CORTLAND, Ohio — A key to handling backyard wildlife problems, from smelly skunks to ravenous raccoons, hungry deer to messy geese, is making your backyard a worse place to be.
For them, that is, not you.
“If you can identify the component of the habitat that’s attracting an animal to your yard — usually it’s food or shelter — and then can modify or eliminate it, you’ll go a long way to solving the conflict,” said Marne Titchenell of The Ohio State University. She’ll share that and other remedies in a workshop April 14.
Titchenell is a wildlife program specialist in Ohio State’s College of Food, Agricultural, and Environmental Sciences.
The workshop, called The Good, the Bad and the Hungry: Controlling Nuisance Wildlife in the Home Landscape, is from 9 a.m. to 2:30 p.m. in the Trumbull County Agriculture and Family Education Center in Cortland in northeast Ohio.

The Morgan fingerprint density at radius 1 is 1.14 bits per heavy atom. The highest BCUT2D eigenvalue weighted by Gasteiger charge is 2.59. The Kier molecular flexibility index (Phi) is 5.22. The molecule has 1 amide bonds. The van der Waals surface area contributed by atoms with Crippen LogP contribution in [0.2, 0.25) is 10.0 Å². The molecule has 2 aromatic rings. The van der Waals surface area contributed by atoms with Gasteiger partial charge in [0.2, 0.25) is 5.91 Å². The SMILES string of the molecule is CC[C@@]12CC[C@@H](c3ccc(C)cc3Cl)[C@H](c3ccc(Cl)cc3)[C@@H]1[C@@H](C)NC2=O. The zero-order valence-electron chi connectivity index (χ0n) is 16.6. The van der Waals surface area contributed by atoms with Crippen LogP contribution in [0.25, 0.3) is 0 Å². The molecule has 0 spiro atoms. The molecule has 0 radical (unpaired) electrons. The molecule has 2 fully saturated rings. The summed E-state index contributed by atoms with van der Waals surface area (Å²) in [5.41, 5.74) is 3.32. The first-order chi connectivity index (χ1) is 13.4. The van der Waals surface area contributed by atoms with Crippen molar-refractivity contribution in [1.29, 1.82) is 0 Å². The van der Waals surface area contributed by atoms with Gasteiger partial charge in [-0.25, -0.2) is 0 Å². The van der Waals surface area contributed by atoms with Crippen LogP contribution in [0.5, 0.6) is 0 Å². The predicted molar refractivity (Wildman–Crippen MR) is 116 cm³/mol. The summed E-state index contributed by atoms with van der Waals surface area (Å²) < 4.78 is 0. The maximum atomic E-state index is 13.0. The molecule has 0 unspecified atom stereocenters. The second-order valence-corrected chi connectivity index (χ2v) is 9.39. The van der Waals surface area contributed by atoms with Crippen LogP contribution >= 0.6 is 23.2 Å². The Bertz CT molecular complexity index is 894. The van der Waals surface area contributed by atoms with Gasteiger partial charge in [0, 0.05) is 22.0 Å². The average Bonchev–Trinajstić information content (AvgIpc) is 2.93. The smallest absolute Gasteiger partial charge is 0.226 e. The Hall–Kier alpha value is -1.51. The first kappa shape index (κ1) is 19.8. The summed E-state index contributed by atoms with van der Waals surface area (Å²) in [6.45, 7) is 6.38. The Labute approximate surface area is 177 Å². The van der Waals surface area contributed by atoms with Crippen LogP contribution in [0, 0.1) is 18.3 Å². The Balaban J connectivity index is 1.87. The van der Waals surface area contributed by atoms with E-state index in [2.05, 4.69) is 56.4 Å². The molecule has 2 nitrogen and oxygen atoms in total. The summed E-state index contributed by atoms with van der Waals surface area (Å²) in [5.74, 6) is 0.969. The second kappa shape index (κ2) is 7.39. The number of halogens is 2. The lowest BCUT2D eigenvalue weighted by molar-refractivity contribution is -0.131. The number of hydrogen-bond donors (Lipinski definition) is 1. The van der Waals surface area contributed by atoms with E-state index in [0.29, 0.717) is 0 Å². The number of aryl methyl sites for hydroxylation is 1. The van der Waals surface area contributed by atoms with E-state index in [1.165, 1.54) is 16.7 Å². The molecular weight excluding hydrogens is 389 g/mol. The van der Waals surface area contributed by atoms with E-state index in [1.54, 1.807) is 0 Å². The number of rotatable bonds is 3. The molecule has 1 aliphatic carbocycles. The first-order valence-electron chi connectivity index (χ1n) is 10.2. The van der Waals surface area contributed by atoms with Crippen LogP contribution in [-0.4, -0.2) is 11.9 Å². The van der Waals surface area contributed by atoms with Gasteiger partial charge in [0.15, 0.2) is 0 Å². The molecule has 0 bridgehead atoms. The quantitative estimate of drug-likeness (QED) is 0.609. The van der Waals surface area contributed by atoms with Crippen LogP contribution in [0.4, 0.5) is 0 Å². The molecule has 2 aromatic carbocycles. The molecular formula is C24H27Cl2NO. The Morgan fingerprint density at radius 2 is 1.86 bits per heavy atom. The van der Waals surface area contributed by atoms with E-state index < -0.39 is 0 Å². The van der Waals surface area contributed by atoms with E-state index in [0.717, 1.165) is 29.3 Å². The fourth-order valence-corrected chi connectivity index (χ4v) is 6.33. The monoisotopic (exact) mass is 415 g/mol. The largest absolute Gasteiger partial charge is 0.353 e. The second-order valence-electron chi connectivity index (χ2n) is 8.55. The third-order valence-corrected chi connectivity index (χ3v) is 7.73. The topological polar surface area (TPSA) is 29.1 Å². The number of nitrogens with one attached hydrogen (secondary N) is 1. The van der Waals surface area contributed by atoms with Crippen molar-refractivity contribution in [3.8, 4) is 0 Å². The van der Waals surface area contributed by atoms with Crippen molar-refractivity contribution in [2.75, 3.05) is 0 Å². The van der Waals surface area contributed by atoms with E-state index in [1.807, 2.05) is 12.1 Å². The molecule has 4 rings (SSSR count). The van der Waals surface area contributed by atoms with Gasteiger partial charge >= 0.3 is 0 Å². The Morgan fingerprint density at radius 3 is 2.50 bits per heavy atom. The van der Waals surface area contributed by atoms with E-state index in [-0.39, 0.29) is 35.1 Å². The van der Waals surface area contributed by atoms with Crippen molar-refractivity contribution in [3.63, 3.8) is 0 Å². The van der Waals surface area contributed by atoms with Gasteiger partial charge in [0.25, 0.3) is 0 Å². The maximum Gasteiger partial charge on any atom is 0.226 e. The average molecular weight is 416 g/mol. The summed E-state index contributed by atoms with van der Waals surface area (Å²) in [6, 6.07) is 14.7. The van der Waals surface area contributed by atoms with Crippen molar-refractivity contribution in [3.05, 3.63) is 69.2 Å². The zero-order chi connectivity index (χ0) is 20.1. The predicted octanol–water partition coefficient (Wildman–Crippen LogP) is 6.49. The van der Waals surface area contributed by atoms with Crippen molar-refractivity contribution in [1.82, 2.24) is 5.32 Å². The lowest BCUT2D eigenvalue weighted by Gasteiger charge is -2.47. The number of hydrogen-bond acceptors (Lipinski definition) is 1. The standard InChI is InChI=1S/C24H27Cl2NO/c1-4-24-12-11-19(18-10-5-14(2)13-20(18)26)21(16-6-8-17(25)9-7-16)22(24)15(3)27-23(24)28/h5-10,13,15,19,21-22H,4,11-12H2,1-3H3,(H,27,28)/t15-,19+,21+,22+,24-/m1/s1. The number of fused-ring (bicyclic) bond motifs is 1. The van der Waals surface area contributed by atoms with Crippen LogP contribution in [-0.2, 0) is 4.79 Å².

“We’ll talk about fencing, trapping, repellants, resistant plants and habitat management, to name a few,” said Titchenell, who’s a member of the program. “That last one, habitat management, is an important tool for dealing with any wildlife conflict.”
Dealing with deer, deterring coyotes
Urban coyotes, which are spreading, and skunks, which are testy right now because it’s their mating season, will be topics of special interest, she said.
Deer, geese and woodchucks will be on the docket. So will bats, moles, voles, rabbits and raccoons.
Registration for the workshop is $35, includes lunch and is needed by April 8. Volunteers in Ohio’s Master Gardener program can earn five hours of continuing education credit by attending.
You can register online at go.osu.edu/April2016NuisanceWildlife. Or you can register by phone or get more information at 614-688-3421.
A schedule of other Ohio Woodland Stewards Program workshops is at woodlandstewards.osu.edu.